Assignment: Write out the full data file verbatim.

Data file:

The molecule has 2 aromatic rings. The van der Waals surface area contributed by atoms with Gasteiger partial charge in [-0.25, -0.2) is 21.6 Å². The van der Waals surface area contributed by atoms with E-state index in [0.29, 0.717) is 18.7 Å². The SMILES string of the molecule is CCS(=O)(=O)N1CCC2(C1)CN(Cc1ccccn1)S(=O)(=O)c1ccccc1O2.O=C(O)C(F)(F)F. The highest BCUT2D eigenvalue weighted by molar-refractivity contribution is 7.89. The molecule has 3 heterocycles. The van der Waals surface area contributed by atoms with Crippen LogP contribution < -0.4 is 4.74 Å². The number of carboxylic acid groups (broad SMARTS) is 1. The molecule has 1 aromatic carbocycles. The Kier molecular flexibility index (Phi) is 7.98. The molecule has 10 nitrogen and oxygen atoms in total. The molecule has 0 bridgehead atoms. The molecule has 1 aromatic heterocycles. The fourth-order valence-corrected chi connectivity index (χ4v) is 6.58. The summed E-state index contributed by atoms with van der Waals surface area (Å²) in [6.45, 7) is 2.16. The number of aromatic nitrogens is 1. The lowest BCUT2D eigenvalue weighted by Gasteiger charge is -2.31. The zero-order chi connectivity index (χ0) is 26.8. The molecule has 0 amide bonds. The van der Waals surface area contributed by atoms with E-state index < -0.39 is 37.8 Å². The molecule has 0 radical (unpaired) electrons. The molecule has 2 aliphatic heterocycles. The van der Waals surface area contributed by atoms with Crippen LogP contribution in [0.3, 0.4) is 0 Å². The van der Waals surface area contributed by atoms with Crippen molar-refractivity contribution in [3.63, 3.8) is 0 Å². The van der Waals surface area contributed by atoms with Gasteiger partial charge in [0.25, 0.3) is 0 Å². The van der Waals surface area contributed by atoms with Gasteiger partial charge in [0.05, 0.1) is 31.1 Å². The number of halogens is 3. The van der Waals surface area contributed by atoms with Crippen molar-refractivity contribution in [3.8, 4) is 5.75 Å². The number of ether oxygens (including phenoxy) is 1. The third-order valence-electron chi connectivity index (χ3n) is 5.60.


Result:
The molecule has 2 aromatic rings. The van der Waals surface area contributed by atoms with Gasteiger partial charge in [-0.25, -0.2) is 21.6 Å². The van der Waals surface area contributed by atoms with E-state index in [0.29, 0.717) is 18.7 Å². The SMILES string of the molecule is CCS(=O)(=O)N1CCC2(C1)CN(Cc1ccccn1)S(=O)(=O)c1ccccc1O2.O=C(O)C(F)(F)F. The highest BCUT2D eigenvalue weighted by molar-refractivity contribution is 7.89. The molecule has 3 heterocycles. The van der Waals surface area contributed by atoms with Crippen LogP contribution < -0.4 is 4.74 Å². The number of carboxylic acid groups (broad SMARTS) is 1. The molecule has 1 aromatic carbocycles. The Kier molecular flexibility index (Phi) is 7.98. The molecule has 10 nitrogen and oxygen atoms in total. The molecule has 0 bridgehead atoms. The molecule has 1 aromatic heterocycles. The fourth-order valence-corrected chi connectivity index (χ4v) is 6.58. The summed E-state index contributed by atoms with van der Waals surface area (Å²) in [6.45, 7) is 2.16. The number of aromatic nitrogens is 1. The lowest BCUT2D eigenvalue weighted by Gasteiger charge is -2.31. The zero-order chi connectivity index (χ0) is 26.8. The molecule has 0 amide bonds. The van der Waals surface area contributed by atoms with E-state index < -0.39 is 37.8 Å². The molecule has 0 radical (unpaired) electrons. The molecule has 2 aliphatic heterocycles. The van der Waals surface area contributed by atoms with Crippen LogP contribution in [0.3, 0.4) is 0 Å². The van der Waals surface area contributed by atoms with Crippen molar-refractivity contribution in [3.63, 3.8) is 0 Å². The van der Waals surface area contributed by atoms with Gasteiger partial charge in [0.25, 0.3) is 0 Å². The van der Waals surface area contributed by atoms with Gasteiger partial charge in [0.05, 0.1) is 31.1 Å². The number of halogens is 3. The van der Waals surface area contributed by atoms with Crippen molar-refractivity contribution in [3.8, 4) is 5.75 Å². The number of ether oxygens (including phenoxy) is 1. The third-order valence-electron chi connectivity index (χ3n) is 5.60.